# Counting bit strings

Given integers $m$ and $n$ such that $0 \le m \le n$,

1. What is the total number of bit-strings that are of length $n + 1$ and have exactly $m$ 1's?

2. Consider an integer $l$ such that $0 \le l \le m$. How many bit-strings of length $n + 1$, have exactly $m$ 1's, and start with $l$ copies of 1? (i.e. $\underbrace{1,\dotsc,1}_{l},0\dotsc,0$)

So for the first part looking at it I think its a simple counting question. Out of the $n + 1$ elements I am trying to choose m 1's so I think the answer is $n + 1 \choose m$. I am stuck on the second part and I am not sure how do determine this number. I was trying to visualize this by drawing a matrix that was $n+1$ * $n+1 \choose m$. With the first bunch of bit-strings being the ones that start with 1's of length $l$. I think this is wrong so if anyone has any better suggestions that would be awesome.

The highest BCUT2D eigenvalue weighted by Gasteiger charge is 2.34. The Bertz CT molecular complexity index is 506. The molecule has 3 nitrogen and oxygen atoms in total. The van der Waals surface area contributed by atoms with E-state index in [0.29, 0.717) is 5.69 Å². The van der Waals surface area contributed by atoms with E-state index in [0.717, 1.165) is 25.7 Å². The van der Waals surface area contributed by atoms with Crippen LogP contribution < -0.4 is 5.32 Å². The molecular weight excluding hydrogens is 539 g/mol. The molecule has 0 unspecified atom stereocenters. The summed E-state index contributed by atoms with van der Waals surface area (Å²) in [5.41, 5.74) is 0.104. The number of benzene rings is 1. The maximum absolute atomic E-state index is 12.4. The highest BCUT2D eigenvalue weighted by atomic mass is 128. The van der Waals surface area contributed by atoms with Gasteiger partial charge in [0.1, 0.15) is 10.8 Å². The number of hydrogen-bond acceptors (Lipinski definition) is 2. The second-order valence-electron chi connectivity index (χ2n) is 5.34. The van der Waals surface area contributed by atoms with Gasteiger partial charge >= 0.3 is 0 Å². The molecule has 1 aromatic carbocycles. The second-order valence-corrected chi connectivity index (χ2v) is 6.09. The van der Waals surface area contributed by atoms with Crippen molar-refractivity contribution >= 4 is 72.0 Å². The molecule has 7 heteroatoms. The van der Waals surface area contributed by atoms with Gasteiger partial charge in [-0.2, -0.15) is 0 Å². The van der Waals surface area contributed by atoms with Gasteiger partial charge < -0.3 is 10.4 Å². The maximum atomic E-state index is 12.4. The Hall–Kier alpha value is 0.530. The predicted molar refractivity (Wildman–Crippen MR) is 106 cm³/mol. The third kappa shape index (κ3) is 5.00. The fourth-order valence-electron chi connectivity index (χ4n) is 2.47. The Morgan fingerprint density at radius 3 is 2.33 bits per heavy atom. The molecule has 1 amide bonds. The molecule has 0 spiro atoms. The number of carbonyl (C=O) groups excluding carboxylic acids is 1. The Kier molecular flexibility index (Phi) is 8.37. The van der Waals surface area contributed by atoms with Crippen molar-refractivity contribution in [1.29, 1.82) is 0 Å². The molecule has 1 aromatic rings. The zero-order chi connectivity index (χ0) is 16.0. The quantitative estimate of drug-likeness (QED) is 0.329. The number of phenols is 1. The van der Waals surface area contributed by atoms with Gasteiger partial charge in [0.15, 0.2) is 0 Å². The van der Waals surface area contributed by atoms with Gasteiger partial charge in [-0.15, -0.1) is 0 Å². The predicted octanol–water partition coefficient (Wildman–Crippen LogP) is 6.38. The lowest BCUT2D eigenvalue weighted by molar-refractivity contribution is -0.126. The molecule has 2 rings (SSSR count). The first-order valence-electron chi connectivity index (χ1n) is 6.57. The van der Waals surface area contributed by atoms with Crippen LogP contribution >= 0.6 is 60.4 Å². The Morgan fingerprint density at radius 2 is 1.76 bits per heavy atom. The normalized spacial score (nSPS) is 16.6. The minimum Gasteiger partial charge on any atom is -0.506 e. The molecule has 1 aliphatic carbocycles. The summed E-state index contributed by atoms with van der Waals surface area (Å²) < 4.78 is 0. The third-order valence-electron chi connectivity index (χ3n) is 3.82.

Thanks

• It seems that you fill up the first $\ell$ positions with 1's, then you have $m - \ell$ 1's left to place and $n+1 - \ell$ positions left to choose from. – Austin Mohr Sep 30 '15 at 1:56
• I maybe wrong but for question 2 I think that it is $n+1 \choose l - m$. The reason for this is because you are choosing just the the bit-strings that start with 1's. So out I think you need to do a $l-m$. – Steph Sep 30 '15 at 1:56
• $\ell - m$ cannot have a meaningful counting interpretation since it is negative. – Austin Mohr Sep 30 '15 at 2:05

1. We have $n+1$ bits, and we need to choose $m$ of them to be 1's, so we have $\binom{n+1}m$ bit-strings that are of length $n+1$ and have exactly $m$ 1's.
2. We know that the string needs to start with $l$ 1's, which makes the remaining part of the string length $n-l+1$ with $m-l$ 1's, so wee need to choose $m-l$ bits from the total $n-l+1$ bits to be 1's, so we have $\binom{n-l+1}{m-l}$ bit-strings of length $n+1$, have exactly $m$ 1's, and start with $l$ copies of 1.